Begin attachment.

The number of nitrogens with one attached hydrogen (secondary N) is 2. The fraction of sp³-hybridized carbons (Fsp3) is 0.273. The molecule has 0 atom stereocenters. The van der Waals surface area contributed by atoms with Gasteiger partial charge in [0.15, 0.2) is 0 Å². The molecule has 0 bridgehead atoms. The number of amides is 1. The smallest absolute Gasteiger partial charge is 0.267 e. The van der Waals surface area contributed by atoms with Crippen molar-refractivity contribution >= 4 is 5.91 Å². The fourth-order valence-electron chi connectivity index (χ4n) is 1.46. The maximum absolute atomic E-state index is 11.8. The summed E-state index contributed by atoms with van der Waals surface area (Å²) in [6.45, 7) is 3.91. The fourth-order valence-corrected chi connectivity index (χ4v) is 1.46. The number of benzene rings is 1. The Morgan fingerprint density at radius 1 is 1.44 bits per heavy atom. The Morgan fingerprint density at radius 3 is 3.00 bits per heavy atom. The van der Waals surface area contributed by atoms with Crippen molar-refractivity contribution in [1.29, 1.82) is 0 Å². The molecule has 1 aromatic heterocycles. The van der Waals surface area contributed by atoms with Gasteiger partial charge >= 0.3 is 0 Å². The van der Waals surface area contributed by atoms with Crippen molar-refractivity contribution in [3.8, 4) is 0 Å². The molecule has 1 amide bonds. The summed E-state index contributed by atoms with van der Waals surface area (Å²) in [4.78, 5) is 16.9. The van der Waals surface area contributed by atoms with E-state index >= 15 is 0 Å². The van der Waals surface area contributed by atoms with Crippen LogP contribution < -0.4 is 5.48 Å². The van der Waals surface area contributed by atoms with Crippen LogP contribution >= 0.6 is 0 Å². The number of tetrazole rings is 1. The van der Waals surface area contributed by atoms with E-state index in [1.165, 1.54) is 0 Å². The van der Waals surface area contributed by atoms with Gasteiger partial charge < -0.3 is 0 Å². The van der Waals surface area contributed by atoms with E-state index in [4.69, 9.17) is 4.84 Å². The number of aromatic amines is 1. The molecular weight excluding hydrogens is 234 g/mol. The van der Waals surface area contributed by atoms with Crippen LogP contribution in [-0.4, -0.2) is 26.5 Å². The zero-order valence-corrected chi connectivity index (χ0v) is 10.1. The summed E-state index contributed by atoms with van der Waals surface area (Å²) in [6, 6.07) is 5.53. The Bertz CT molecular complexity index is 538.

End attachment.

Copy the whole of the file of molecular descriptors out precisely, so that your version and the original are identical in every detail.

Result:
The number of nitrogens with one attached hydrogen (secondary N) is 2. The fraction of sp³-hybridized carbons (Fsp3) is 0.273. The molecule has 0 atom stereocenters. The van der Waals surface area contributed by atoms with Gasteiger partial charge in [0.15, 0.2) is 0 Å². The molecule has 0 bridgehead atoms. The number of amides is 1. The smallest absolute Gasteiger partial charge is 0.267 e. The van der Waals surface area contributed by atoms with Crippen molar-refractivity contribution >= 4 is 5.91 Å². The fourth-order valence-electron chi connectivity index (χ4n) is 1.46. The maximum absolute atomic E-state index is 11.8. The summed E-state index contributed by atoms with van der Waals surface area (Å²) in [6.45, 7) is 3.91. The fourth-order valence-corrected chi connectivity index (χ4v) is 1.46. The number of benzene rings is 1. The Morgan fingerprint density at radius 1 is 1.44 bits per heavy atom. The Morgan fingerprint density at radius 3 is 3.00 bits per heavy atom. The van der Waals surface area contributed by atoms with Crippen molar-refractivity contribution in [1.29, 1.82) is 0 Å². The molecule has 1 aromatic heterocycles. The van der Waals surface area contributed by atoms with Gasteiger partial charge >= 0.3 is 0 Å². The van der Waals surface area contributed by atoms with Crippen molar-refractivity contribution in [3.8, 4) is 0 Å². The molecule has 1 amide bonds. The summed E-state index contributed by atoms with van der Waals surface area (Å²) in [4.78, 5) is 16.9. The van der Waals surface area contributed by atoms with E-state index >= 15 is 0 Å². The van der Waals surface area contributed by atoms with Crippen LogP contribution < -0.4 is 5.48 Å². The van der Waals surface area contributed by atoms with Crippen LogP contribution >= 0.6 is 0 Å². The number of tetrazole rings is 1. The van der Waals surface area contributed by atoms with E-state index in [1.165, 1.54) is 0 Å². The van der Waals surface area contributed by atoms with Gasteiger partial charge < -0.3 is 0 Å². The van der Waals surface area contributed by atoms with E-state index in [4.69, 9.17) is 4.84 Å². The number of aromatic amines is 1. The molecular weight excluding hydrogens is 234 g/mol. The van der Waals surface area contributed by atoms with Crippen LogP contribution in [-0.4, -0.2) is 26.5 Å². The zero-order valence-corrected chi connectivity index (χ0v) is 10.1. The summed E-state index contributed by atoms with van der Waals surface area (Å²) in [6, 6.07) is 5.53. The Bertz CT molecular complexity index is 538.